Custom orthotics, on the other hand, are made to an identical mold of your feet to combat a specific set of circumstances.
The Cost of Orthotics
Although pre-made orthotics aren't necessarily cheap, they are relatively inexpensive in comparison to custom orthotics, which can cost hundreds of dollars. Even though you can still find more expensive pre-made orthotics constructed of high-quality materials, you don't have to pay for the difficult labor involved in designing and manufacturing a unique set of orthotics that would only work for you.
Usability With Shoes
Since custom orthotics are designed to the exact specifications of your feet, you have more room to use them in multiple pairs of similar shoes. You may have some difficulty doing this with pre-made orthotics as they are designed to cover a wider range of conditions and thus only resemble your foot. Unfortunately, this limits the number of shoes that are compatible per pair.
Should You Buy Pre-made or Custom Orthotics?
A question like this can only really be answered by a registered podiatrist, but if you have a serious condition that needs maximum support, you will simply never get the same benefit from a pair of pre-made orthotics that you would from a pair of custom ones.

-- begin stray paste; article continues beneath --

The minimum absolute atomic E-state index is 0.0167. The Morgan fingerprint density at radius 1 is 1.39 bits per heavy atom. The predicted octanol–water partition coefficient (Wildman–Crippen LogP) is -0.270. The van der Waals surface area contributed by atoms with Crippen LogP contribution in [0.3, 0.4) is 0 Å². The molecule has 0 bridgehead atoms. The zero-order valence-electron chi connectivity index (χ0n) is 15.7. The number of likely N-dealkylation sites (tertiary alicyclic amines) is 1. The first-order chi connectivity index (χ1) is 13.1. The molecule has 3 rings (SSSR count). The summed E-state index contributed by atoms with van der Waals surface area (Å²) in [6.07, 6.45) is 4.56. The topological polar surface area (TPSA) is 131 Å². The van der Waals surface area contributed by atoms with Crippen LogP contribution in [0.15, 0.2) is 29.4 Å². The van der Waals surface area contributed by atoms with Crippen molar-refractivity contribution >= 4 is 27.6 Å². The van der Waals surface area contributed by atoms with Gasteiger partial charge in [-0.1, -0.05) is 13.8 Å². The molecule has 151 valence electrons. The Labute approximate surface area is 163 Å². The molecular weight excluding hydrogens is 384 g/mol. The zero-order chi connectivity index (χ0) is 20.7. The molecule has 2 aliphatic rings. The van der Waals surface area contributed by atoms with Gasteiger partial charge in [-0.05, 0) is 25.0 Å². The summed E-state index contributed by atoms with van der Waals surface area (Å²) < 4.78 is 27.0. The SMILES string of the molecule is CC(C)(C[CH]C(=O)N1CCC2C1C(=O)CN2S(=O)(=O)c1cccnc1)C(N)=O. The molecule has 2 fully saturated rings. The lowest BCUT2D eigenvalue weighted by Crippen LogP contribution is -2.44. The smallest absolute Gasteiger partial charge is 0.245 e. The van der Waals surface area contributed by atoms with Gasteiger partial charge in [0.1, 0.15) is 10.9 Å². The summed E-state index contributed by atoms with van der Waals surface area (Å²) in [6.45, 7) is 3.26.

However, if all you're requiring is a little extra cushioning or support to ease some mild pain during certain activities, you might be okay saving yourself some extra cash by opting for a set of pre-made ones. OrthoticsWhy and When Should You Use Custom Orthotics?Although there are some foot conditions that can be excruciatingly painful, the existence and effects of others can go unnoticed. The treatment of many foot conditions can be aided with the use of custom orthotics or over-the-counter (OTC) insoles, but how do you go about figuring out if they're something you need?
Unfortunately, only a registered podiatrist can make the final decision, but here are some factors that can help you decide why and when you should use custom orthotics.